Viewers of a Chinese dating show called Happy League were taken with a bubbly contestant by the name of Liu Hao, who sang like a bird and did an adorable version of the Running Man to a techno song. This is apparently considered cool over there, and Hao's lighthearted antics and adorable button nose landed him a date with a female contestant, who chose Hao out of eight possible bachelors competing for her love.
This is a damning verdict on the average Chinese bachelor.
But a viewer watching at home noticed something a bit less adorable about Liu Hao ... he looked almost exactly like Wu Gang. Concerned that they were literally watching an unknowing woman being set up on a date with a cold-blooded murderer, the observant viewer notified police, who apparently don't view television dating shows as something that needs to be monitored for possible criminal activity.
The fact that they're on screen is usually criminal enough.
For a month, police looked into the striking resemblance. Sure enough, the dancing weirdo from Happy League was none other than their fugitive. He had grown so comfortable with his ability to evade capture that appearing on national television no longer seemed like much of a risk. Amazingly, this turned out to be a massive miscalculation on Wu Gang's part, as he was quickly arrested and charged with murder.
As incredible as that story is, Wu Gang wasn't the only fugitive to be captured after appearing on a Chinese television show that year. That December, Ji Siguang, an actor playing a monk/crime fighter in a TV show called Shaolin Tigers, was arrested for an assault that happened 13 years earlier. And Siguang's brazenness makes Wu Gang look downright careful in comparison. Whereas Gang just made the mistake of appearing on one show, Ji Siguang did the only reasonable thing a person on the run from the law would do and took up a career in acting. Working under the name Zhang Guofeng, he managed to hide in plain sight, right on the television screens of millions of people for over a decade.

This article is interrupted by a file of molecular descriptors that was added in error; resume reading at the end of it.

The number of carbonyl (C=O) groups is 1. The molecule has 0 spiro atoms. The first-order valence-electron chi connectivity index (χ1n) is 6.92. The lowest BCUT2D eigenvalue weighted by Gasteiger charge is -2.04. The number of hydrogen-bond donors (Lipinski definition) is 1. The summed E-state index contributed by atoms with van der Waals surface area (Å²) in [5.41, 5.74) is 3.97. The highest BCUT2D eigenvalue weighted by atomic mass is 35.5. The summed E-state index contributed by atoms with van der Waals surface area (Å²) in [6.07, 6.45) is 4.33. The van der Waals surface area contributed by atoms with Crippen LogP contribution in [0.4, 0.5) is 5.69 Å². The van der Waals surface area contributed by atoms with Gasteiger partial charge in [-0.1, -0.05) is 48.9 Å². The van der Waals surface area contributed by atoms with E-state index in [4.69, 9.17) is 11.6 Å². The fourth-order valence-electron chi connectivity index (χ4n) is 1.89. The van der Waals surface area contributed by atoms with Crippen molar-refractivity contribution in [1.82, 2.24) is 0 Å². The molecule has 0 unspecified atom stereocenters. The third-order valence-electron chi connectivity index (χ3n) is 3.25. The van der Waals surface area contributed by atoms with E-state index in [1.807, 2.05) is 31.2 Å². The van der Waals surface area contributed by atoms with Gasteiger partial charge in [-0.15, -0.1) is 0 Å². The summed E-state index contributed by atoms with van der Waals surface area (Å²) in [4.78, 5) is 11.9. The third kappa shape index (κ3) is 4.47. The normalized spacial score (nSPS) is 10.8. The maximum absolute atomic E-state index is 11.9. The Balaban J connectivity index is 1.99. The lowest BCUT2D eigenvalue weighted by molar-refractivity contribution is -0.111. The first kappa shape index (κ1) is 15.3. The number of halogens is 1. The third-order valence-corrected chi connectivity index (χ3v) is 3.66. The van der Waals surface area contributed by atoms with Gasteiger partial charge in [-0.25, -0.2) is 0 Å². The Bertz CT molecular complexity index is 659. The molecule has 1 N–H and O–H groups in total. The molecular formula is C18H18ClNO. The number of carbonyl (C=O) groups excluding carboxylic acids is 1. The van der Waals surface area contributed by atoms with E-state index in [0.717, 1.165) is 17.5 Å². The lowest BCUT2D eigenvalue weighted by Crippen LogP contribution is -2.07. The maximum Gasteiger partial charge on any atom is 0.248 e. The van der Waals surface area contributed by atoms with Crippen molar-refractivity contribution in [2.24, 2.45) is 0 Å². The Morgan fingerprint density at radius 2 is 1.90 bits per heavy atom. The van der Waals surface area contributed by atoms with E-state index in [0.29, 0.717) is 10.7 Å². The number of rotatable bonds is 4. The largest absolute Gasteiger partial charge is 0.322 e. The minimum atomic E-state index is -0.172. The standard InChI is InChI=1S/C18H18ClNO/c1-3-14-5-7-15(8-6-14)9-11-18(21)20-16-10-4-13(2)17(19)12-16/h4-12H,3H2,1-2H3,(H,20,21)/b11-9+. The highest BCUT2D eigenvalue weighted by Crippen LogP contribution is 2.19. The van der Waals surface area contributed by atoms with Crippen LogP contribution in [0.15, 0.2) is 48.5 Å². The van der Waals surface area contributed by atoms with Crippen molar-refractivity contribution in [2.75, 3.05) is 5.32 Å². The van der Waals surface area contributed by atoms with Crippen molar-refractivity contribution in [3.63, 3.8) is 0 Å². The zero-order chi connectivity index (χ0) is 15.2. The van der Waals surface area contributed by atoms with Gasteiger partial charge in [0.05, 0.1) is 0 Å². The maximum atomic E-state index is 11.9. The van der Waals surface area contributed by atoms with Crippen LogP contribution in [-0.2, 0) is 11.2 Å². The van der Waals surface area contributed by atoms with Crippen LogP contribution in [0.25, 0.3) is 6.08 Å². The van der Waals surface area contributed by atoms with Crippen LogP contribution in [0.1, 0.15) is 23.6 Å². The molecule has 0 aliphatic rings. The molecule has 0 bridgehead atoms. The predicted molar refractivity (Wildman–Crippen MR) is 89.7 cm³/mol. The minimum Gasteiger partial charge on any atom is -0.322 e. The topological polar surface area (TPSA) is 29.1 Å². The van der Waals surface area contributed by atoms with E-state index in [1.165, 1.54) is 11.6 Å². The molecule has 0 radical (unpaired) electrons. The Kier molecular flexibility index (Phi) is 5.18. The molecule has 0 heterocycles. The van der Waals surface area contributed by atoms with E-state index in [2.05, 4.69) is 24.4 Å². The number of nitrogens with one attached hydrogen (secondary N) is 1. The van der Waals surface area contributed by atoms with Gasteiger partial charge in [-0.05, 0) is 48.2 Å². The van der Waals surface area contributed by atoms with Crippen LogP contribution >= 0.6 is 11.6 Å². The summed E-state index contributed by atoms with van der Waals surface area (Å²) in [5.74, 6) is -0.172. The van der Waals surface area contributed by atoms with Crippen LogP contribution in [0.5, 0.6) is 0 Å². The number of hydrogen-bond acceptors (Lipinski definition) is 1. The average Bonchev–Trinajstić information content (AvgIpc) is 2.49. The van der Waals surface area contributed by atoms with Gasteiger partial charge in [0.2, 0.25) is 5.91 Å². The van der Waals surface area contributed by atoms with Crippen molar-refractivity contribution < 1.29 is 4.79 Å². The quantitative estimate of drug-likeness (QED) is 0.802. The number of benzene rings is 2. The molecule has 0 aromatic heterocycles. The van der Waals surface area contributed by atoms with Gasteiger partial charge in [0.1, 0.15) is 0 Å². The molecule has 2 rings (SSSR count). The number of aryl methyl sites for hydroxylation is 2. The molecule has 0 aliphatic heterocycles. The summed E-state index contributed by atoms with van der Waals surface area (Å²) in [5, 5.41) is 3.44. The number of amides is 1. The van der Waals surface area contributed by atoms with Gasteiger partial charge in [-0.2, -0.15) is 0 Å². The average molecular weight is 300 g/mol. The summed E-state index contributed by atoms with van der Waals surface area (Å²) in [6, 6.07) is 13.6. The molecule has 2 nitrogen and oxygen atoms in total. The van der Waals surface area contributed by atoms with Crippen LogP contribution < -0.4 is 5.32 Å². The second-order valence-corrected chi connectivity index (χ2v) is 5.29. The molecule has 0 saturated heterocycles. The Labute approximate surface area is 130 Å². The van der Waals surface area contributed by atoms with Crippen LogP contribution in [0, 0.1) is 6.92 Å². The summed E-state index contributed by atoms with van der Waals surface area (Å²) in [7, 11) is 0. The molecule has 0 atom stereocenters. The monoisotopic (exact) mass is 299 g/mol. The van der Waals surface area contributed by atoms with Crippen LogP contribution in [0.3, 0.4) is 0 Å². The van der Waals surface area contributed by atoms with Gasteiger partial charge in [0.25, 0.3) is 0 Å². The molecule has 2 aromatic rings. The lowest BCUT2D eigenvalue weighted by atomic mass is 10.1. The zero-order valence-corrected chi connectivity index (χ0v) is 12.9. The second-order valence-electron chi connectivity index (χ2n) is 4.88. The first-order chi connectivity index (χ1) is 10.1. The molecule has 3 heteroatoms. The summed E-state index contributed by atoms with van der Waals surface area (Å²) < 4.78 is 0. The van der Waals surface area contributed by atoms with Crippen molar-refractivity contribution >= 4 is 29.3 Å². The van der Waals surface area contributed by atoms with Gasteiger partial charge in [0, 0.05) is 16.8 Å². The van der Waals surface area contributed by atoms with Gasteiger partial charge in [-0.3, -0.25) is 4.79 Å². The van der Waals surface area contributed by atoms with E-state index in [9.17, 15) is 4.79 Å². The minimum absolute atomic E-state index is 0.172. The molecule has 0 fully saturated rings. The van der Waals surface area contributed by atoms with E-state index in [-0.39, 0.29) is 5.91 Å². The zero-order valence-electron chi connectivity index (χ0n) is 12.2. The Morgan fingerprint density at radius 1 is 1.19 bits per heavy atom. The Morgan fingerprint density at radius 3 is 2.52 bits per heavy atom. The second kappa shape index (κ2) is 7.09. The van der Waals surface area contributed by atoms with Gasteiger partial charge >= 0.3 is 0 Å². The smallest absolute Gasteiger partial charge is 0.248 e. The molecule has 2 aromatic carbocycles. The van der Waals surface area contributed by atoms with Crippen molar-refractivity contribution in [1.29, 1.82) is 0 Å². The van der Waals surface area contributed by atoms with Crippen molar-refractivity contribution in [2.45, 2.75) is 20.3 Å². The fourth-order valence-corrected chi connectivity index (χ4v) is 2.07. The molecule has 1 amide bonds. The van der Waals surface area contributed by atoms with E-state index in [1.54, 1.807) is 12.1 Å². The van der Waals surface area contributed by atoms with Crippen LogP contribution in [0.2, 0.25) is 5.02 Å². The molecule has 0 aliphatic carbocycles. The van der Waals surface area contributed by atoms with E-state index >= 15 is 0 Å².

What we're saying is we should probably go check on those creepy-looking CSI: Miami guys.
He probably figured that after all that time, the authorities had surely forgotten about his crime. After all, it's not like the cops would hold a grudge over -- wait, what was his crime again? "Assault on a police officer"? Oh, shit.
#3. Eric Rudolph Is No Rambo
Hosting the Summer Olympics is a big deal for any city, and Atlanta got to do just that in 1996. Unfortunately, that meant they also had the less desirable honor of hosting a terrorist bombing. At the time of the bombing, suspicion fell on the guy who found the bomb, a security guard by the name of Richard Jewell, who was understandably less than enthusiastic about all the newfound notoriety. But that suspicion gradually lifted as similar bombs kept exploding in places like abortion clinics and gay clubs. Soon the authorities discovered who they were dealing with: ex-soldier, survivalist and crazy badass Eric Robert Rudolph.
Our software sometimes replaces "raving psychopath" with "badass." It's a known issue.
Rudolph's profile read like the way they described John Rambo in First Blood. He had been in the army and received training for airborne operations and survival. Not just military survival education, but lifelong "I know the woods of North Carolina like the back of my hand" type of survival. Authorities said that finding him would not be quick or easy, and it looked like they were right -- by 2003, Rudolph had managed to elude state and federal manhunts for five years without a problem.
"We checked under our desks and looked out the window. That -- uh, that's as far as we're going."
Dogs, hundreds of men, helicopters and infrared sensors all proved useless in tracking down the domestic terrorist. It was going to take something extraordinary to bring this manhunt to an end, and would surely result in Sheriff Brian Dennehy getting shot.
Ha, no, not really. On June 1, a rookie patrol cop named Jeff Postell spotted a strange person behind a Save-A-Lot supermarket wearing camouflage and carrying a big flashlight at three in the morning. As Postell approached, the figure jumped behind some milk crates and tried to hide. Unfortunately for the villain, Postell was simply a rookie and not, say, a small child. The cop ordered the mysterious figure out from behind his poorly chosen hiding place.
"If you can't see me, you can't arrest me!"
Amazingly, that dirty, loitering hobo turned out to be Eric Rudolph. The same Eric Rudolph they said would never be found, and even if he was, needed to be approached with caution, meekly submitted like a kitten. Turns out he also had an empty backpack, leading the cops to believe he was there on a dumpster diving mission. Hey, why didn't you think of that, Rambo? Ain't no need to go hunting in the wilderness when there are perfectly good expired Ding Dongs in the dumpster behind Save-A-Lot.
"Oh, you might kill to eat, Mr. Bloodbath, but I'm not as heartless."